This week marks the beginning of ECSM (European Cyber Security Month) 2019, an initiative run by ENISA (the European Union Agency for Cybersecurity), the European Commission DG CONNECT and partners to promote the importance of cyber security and highlight the steps that can be taken to mitigate cyber security risks.
This year’s themes
The theme in the first two weeks is cyber hygiene, and the remaining two weeks cover emerging technology, with the overarching message being “Cyber security is a shared responsibility!”.
Cyber security is a shared responsibility
This message plays on the three fundamentals that need to be accounted for when creating a cyber security strategy: people, processes and technology.
This refers to staff training, with the level of training you provide depending on whether the employee has a technical or non-technical role.
Non-technical staff don’t need advanced cyber security knowledge, but they do need a strong understanding of the fundamentals. A security awareness programme, or training courses that cover specific issues like phishing, are essential.
These are documented instructions that communicate your organisation’s cyber security stance. They should also define roles and responsibilities, specify procedures to follow and be regularly reviewed.
ISO 27001, the international standard for information security, provides a complete set of cyber security best practices for an information security management system.
Technological defences, such as spam filters, act as a first line of defence to protect against threats. Other technical controls, such as access controls, authorise who has access to applications, computers and networks.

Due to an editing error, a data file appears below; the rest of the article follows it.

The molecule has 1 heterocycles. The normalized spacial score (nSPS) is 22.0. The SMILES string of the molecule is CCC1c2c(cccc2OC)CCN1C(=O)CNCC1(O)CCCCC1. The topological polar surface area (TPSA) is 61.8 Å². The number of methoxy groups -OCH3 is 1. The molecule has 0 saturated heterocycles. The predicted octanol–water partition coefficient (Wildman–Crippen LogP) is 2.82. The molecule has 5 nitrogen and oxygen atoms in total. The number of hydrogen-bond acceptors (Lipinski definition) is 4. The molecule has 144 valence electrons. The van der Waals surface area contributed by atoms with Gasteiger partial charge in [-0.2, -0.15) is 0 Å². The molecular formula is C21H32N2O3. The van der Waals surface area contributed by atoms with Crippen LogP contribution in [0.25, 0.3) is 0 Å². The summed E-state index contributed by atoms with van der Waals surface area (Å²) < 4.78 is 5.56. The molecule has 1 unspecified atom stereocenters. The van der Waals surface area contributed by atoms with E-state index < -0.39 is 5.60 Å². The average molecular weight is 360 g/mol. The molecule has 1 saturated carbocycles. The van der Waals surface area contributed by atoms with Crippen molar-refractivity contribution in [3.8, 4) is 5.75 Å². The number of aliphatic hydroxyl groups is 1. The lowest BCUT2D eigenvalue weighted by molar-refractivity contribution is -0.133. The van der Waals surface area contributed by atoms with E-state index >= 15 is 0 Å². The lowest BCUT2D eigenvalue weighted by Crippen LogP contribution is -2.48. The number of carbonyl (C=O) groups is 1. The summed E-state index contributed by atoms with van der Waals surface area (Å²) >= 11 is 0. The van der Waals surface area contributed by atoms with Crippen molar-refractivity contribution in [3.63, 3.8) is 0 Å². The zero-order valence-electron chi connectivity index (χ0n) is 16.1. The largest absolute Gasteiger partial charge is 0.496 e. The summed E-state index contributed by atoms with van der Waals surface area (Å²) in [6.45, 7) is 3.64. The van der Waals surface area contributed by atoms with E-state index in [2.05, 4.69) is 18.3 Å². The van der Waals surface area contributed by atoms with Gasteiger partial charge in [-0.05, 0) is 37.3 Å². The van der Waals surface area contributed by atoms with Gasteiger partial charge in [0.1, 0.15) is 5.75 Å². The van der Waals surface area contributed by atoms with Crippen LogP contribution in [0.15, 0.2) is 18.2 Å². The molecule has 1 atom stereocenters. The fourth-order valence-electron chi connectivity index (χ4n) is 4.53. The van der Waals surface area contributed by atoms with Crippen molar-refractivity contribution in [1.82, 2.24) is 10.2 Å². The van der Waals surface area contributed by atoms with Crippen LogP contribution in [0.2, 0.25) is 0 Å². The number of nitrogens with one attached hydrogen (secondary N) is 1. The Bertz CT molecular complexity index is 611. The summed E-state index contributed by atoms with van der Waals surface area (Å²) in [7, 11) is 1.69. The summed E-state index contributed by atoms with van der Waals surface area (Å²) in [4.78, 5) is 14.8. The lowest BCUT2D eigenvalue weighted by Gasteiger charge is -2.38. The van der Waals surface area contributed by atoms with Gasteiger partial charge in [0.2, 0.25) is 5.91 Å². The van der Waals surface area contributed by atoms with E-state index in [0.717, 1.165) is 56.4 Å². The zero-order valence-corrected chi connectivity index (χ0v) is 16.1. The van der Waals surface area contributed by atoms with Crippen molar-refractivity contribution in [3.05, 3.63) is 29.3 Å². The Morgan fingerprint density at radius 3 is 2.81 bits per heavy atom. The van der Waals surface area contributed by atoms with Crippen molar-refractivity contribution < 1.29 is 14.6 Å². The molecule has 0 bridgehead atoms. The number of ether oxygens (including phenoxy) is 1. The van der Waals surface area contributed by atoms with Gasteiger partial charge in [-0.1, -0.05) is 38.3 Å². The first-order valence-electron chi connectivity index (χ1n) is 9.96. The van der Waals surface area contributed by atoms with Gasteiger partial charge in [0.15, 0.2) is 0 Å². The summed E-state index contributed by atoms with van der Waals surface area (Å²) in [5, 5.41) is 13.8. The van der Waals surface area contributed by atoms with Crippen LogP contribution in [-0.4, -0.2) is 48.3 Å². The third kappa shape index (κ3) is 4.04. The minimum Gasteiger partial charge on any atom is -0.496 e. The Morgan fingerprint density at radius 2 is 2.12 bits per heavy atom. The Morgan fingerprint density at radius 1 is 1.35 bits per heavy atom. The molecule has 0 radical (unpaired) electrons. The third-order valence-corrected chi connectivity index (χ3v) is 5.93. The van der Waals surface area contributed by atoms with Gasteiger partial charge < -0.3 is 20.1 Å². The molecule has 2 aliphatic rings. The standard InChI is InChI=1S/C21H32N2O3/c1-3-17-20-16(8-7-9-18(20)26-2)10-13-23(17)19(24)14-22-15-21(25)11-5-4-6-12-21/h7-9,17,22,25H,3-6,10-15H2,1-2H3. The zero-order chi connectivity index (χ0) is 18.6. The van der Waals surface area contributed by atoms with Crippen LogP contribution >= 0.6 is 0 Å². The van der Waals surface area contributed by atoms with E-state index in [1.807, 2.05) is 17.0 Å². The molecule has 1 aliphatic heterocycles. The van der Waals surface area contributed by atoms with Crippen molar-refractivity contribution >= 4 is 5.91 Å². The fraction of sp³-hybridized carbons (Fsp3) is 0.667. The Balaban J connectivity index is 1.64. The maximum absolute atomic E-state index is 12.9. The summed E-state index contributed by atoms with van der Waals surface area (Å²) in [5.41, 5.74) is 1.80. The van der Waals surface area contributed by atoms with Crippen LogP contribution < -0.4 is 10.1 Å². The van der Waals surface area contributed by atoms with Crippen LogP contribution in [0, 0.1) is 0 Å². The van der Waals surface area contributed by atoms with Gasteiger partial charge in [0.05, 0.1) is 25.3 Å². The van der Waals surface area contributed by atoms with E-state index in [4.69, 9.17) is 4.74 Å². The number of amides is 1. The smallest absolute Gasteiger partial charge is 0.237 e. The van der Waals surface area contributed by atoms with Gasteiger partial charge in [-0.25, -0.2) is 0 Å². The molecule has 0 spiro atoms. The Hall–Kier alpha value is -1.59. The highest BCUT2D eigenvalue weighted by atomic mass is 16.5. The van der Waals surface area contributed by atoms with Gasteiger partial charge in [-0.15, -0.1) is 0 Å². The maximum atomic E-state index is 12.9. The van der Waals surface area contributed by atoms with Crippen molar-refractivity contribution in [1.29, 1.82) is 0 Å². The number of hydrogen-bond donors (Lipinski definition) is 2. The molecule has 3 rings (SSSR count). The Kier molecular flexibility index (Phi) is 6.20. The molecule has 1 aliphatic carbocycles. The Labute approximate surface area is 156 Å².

But whatever the technology is doing, you can’t assume that it will be 100% effective. For example, email scanning software will send the majority of suspicious emails to employees’ junk folders, but that still leaves a lot of emails that end up in inboxes.
That’s why you need to train employees to spot suspicious emails and ensure they are following your policies and procedures.
How to get involved in cyber security month
There are events taking place throughout Europe, including a cyber security show for children in Denmark, a cyber security competition for high–school students in the Czech Republic, and cyber awareness courses.
Take control of your cyber health and protect your business
Cyber health is about establishing simple, routine measures to minimise your cyber risk. By taking steps to improve your cyber health, you can stay ahead of the criminal hackers, protect your data and respond to cyber threats before they damage your business.
Our free green paper takes you through the common cyber security myths and the key considerations for developing a cyber security strategy, and recommends effective and affordable cyber security measures to immediately improve your security posture.